A Grand Voyage to the “Grandest Island”

January 17, 2021

A review by Lori Potter

New Guinea: Nature and Culture of Earth’s Grandest Island, by Bruce M. Beehler, photography by Tim Laman

Princeton University Press, 2020

376 pages, hardcover

ABA Sales–Buteo Books 15013

If ever there were a place that exemplified the status “poorly known,” the island of New Guinea would be a leading candidate for the distinction. As I do a quick brain scan for my own associations with that faraway tropical island, I think of Richard O. Prum’s fascinating analysis of the courting habits of its native bowerbird species, which played a starring role in his recent book, The Evolution of Beauty (reviewed in the April 2019 issue of Birding). I think of Margaret Mead doing her pathbreaking research among its Indigenous people. And I think of it as a theater of World War II operations, and as the place where the 1997 remake of Robinson Crusoe, starring Pierce Brosnan, was shot.

These sorts of random data points fail to pixelate into anything that would dispel Beehler’s thesis that New Guinea ranks as “poorly known.” His book aims to improve on that, starting with common conceptions of basic political geography. If the Jeopardy clue were “These two countries share equal acreage on a large island,” then “What are Haiti and the Dominican Republic?” would be the usual, but the wrong, answer. Beehler starts with the basics, explaining how Indonesia and the independent nation of Papua New Guinea split the island of New Guinea precisely in half, while charitably allowing that place names for the island and the region are “complex and confusing.”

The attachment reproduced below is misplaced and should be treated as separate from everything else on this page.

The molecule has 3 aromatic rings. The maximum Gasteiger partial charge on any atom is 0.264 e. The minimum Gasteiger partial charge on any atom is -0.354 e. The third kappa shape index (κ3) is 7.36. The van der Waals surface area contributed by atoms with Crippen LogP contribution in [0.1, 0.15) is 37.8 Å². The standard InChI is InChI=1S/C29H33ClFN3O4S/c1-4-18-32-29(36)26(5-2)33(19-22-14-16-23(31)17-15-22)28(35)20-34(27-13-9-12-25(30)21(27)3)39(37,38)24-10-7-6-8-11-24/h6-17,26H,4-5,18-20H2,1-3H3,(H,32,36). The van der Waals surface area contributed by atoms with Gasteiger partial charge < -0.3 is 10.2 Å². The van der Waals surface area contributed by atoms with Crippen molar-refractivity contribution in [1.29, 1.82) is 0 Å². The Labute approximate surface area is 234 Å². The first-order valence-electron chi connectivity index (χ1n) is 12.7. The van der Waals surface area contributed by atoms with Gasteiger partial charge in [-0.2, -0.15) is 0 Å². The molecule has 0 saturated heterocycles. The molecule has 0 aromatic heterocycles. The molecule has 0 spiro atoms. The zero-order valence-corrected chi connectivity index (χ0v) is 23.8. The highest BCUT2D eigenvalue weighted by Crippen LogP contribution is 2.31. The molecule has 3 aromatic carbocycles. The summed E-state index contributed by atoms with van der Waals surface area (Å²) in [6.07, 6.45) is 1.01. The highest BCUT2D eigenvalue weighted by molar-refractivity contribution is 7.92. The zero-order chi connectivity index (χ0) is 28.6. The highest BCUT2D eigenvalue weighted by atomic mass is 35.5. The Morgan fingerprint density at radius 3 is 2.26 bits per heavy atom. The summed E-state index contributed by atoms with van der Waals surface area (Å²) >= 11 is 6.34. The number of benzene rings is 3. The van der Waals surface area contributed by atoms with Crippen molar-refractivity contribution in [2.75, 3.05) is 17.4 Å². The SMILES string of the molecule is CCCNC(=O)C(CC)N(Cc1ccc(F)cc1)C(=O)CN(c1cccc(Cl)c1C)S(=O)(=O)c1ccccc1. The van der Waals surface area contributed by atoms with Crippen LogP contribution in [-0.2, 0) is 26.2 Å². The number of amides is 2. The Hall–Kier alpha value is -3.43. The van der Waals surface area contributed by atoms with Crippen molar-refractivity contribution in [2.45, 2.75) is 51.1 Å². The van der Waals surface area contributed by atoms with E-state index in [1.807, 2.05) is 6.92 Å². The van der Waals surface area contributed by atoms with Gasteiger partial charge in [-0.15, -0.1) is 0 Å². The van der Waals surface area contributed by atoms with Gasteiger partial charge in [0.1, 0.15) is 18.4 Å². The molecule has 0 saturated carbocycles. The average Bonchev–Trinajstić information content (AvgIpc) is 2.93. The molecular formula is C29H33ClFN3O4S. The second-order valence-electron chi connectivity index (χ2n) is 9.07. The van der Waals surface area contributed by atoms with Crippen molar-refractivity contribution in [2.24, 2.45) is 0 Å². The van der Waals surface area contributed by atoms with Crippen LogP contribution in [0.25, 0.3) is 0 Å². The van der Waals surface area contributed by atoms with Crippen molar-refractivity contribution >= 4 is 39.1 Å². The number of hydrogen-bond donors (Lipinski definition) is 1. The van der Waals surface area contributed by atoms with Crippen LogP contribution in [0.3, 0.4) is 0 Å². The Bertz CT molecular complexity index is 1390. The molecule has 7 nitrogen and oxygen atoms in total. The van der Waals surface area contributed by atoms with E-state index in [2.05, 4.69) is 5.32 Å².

The scarcity of knowledge about New Guinea underscores one of the author’s themes: that the island deserves to be better known. It contains vast, coveted natural resources—such as oil, gas, precious minerals—whose economic development challenges the very future of the biodiversity, cultural diversity, and plethora of Indigenous peoples and languages that are the subject of this book. Beehler points out that New Guinea ought to be, but rarely is, part of the conversation about the developing world. Without that conversation, there is unlikely to be conservation, he ventures.

Beehler’s new book, with Tim Laman’s dramatic photos, goes a long way toward rectifying this gap in popular knowledge about the island. Reading it is learning at its most enjoyable. Beehler knows how to present scientific and technical material to a nonacademic audience. As he says in the Acknowledgements, this book is intended to bring the natural history and culture of the island to a popular audience, which it does without dumbing down the material even a little bit.

Beehler writes very clearly: The reader does not have to back up and read the same text twice to understand it. While on the first page he calls New Guinea “the richest island on Earth as measured by plant and animal species and human languages,” he is not given to making assertions he can’t prove. Instead, the book takes the reader on a narrative and visual tour of the island that shows rather than tells just how rich it is. The book’s 18 chapters methodically address the key elements to knowing New Guinea, each tackling a distinct subject—for example, people, climatology, botany, paleontology, mammalogy, coastal marine, and so on.